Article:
The race soon developed into two pairs of riders at the front, and a close group disputing fifth. Rossi dispensed with Gibernau’s one-second lead and ran tight on the Spaniard’s tail for many laps. Capirossi set a new fastest lap as he and Barros closed in on the two ahead, but they never quite made it a four-way fight, and the Brazilian’s attentions were more than enough to occupy Loris as the leaders made their escape. Alex finally got through into third with an inside pass at the first of the two right-hand hairpins, and was able to pull away from the Desmosedici rider.

Rossi, with a harder compound rear tyre than his rival, applied unrelenting pressure to Gibernau, even though he didn’t actually need to win for the championship. With nine laps to go, the Italian was close enough out of the long final left-hand bend to slipstream his rival along the main straight. Rossi took to the inside and passed into turn one. By now the gap to third-placed Barros was significant, but Sete kept pace with Valentino. ‘The Doctor’ looked like he might start to ease away, but as he went too wide at one corner so Gibernau was able to get right back into it.

So the race wasn’t over and, with five laps remaining, Gibernau pulled ahead of Rossi on the straight, passing him on the outside at the first right-hander. By now they were lapping the tail-enders, but this didn’t become a factor. However, they were still together going into the final lap, and ‘Vale’ was obviously out to win. He forced his way through on the inside at Siberia, only to get wide at the following hairpin and gift the lead back to Sete. Rossi kept up the pressure, though, and fought to get onto the inside through the rising and falling blind left of Lukey Heights. He made it, and was in the lead from MG corner round to the finish, as history was made.

Third place went to Capirossi, after he’d closed back in on Barros and got past in the closing laps. It was his first podium result of the year. Further back there had been a lengthy tussle for fifth. Having held P7 early on, Melandri went missing from this group when he had to pull into the pits with mechanical problems. And this left a group containing Biaggi, Bayliss and Edwards, who were joined by Tamada and Hayden after Melandri’s demise. Bayliss led this group for a time, but the fell backwards as each of the others, in turn, made their way ahead. Both Biaggi and Tamada overtook him at the MG corner.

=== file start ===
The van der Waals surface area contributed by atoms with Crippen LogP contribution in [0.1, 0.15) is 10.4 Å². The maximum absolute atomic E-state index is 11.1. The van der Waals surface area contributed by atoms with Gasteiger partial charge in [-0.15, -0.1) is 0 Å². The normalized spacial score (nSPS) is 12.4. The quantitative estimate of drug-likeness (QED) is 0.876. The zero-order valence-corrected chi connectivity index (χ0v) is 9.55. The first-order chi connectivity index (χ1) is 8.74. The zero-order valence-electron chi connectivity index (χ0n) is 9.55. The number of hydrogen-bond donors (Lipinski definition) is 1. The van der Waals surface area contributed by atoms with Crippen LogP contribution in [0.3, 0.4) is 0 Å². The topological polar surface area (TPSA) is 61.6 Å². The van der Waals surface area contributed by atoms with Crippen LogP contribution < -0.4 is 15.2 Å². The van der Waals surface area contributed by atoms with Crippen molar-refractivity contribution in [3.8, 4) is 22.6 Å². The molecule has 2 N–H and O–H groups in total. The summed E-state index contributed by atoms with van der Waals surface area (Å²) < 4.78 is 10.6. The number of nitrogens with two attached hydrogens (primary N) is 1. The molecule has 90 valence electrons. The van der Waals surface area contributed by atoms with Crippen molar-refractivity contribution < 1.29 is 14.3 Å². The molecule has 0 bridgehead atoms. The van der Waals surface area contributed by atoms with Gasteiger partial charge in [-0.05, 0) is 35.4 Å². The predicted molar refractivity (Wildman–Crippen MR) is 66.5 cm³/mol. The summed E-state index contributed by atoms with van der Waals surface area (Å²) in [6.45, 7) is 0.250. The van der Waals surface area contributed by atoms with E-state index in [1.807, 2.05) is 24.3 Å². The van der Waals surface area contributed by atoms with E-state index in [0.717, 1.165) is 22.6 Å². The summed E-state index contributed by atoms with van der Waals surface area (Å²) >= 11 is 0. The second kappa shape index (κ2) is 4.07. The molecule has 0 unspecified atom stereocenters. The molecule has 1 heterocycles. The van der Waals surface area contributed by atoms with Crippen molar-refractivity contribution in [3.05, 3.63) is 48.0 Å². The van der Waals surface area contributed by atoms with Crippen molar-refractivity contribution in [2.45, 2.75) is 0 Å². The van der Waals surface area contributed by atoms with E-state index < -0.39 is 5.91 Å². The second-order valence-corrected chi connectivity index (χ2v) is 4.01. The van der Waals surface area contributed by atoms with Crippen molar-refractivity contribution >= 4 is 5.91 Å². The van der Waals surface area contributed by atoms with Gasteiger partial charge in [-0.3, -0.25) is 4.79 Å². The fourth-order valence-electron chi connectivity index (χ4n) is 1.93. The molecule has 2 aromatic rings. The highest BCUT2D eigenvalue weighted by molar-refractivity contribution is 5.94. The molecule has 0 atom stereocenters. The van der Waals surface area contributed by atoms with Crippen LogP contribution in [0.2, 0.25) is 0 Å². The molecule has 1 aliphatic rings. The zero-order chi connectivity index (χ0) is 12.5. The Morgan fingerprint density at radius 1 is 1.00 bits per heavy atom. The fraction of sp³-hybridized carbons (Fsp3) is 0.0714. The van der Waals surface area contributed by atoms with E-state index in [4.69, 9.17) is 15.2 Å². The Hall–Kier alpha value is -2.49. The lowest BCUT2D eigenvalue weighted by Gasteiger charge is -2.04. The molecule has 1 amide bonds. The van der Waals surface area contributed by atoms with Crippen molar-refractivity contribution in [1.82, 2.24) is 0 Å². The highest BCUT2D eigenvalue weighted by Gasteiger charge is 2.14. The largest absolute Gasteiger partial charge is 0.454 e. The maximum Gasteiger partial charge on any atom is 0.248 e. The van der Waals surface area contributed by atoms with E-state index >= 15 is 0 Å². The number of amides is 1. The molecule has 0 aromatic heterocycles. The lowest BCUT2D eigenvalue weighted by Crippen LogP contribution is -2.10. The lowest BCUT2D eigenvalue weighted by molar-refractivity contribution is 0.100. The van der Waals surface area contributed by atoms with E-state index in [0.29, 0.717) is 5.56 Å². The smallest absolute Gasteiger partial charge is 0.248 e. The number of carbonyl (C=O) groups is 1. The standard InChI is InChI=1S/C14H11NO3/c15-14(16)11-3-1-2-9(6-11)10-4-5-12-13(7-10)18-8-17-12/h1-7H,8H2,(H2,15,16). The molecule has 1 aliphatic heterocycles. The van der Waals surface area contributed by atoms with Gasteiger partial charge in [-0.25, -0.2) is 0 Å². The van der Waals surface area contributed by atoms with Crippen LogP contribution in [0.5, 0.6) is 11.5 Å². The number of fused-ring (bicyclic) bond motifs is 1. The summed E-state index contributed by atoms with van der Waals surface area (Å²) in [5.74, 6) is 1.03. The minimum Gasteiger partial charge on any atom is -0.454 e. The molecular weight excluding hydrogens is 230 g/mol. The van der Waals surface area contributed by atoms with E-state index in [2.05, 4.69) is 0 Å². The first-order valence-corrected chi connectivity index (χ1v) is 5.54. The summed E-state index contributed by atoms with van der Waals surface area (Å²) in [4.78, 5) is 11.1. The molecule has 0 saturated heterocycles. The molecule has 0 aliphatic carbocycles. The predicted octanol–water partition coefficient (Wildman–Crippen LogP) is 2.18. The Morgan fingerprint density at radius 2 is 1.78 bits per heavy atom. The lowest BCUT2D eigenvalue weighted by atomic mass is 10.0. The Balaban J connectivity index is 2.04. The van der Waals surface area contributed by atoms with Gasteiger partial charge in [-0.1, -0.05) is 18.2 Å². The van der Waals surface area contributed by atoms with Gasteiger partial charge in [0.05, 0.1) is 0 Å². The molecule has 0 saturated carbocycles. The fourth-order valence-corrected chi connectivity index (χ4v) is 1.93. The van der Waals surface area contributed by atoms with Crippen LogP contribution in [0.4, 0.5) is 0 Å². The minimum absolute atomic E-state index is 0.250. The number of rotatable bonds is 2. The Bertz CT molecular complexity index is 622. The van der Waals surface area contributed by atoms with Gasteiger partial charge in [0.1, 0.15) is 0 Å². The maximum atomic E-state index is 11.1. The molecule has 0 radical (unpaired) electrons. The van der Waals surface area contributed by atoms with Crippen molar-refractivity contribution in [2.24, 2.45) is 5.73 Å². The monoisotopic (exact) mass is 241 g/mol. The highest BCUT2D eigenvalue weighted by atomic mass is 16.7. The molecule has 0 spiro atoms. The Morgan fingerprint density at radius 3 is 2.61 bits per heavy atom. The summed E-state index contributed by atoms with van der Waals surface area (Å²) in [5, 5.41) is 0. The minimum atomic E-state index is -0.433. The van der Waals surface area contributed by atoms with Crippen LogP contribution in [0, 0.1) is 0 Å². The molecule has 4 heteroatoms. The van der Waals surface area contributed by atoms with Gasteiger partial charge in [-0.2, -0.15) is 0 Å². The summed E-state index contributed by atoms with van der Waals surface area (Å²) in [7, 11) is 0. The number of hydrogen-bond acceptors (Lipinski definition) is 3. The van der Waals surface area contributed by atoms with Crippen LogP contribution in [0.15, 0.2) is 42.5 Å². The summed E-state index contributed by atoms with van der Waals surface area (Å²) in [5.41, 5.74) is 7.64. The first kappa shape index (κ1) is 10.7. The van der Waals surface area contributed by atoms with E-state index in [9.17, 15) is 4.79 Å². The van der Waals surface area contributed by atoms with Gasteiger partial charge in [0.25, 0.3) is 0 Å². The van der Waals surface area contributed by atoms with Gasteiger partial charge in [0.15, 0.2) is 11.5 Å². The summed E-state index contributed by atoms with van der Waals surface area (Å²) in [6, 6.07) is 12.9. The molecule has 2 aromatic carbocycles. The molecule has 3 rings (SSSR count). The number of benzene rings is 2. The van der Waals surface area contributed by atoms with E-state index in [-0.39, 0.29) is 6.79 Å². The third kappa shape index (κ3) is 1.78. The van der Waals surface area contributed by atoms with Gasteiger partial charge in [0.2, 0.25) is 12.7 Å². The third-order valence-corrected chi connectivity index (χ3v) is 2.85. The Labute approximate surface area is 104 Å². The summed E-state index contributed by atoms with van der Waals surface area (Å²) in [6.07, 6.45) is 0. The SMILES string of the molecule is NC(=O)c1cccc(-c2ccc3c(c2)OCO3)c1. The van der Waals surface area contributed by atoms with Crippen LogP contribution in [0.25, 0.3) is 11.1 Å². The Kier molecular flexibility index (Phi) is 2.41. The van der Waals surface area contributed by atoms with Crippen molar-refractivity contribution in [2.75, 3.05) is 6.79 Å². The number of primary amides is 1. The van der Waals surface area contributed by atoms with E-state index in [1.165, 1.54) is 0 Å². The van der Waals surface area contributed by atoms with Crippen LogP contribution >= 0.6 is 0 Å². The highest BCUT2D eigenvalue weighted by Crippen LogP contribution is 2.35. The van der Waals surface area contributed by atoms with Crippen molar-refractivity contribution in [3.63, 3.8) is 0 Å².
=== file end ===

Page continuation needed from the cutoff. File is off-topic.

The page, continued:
Edwards ultimately emerged at the head of this group and, in fact, caught and passed Barros fourth at the finish line. Similarly, both Tamada and Biaggi fell victim to Hayden in the closing stages. Honda took positions four to eight, in the order Edwards, Barros, Hayden, Biaggi and Tamada. Bayliss held onto ninth, whilst Spaniards Checa (tenth) and Xaus (eleventh) got the better of the Kawasaki pair, Nakano leading Hofmann. McWilliams and Hopkins rounded out the points scorers, from Lavilla, Abe, Hodgson and Aoki, whilst McCoy was another who retired, and Ellison had also been a pit visitor.

Valentino Rossi celebrated his success, in a scrum of supporters, by donning a white helmet with the legend ‘Che Spettacolo’ and a similar t-shirt. It had truly been a momentous achievement for Rossi and Yamaha, given that the six Honda men currently hold the next six positions in the riders’ championship, and could likely hold onto them. Sete Gibernau was decidedly underwhelmed by the result, talking about an acceleration problem with his bike, but there was nothing more he could have done.

Standings after fifteen races: Rossi 279; Gibernau 244; Biaggi 197; Barros 155; Edwards 149; Tamada 139; Hayden 117; Checa 115; Capirossi 110; Xaus 77; Melandri 75; Nakano 74.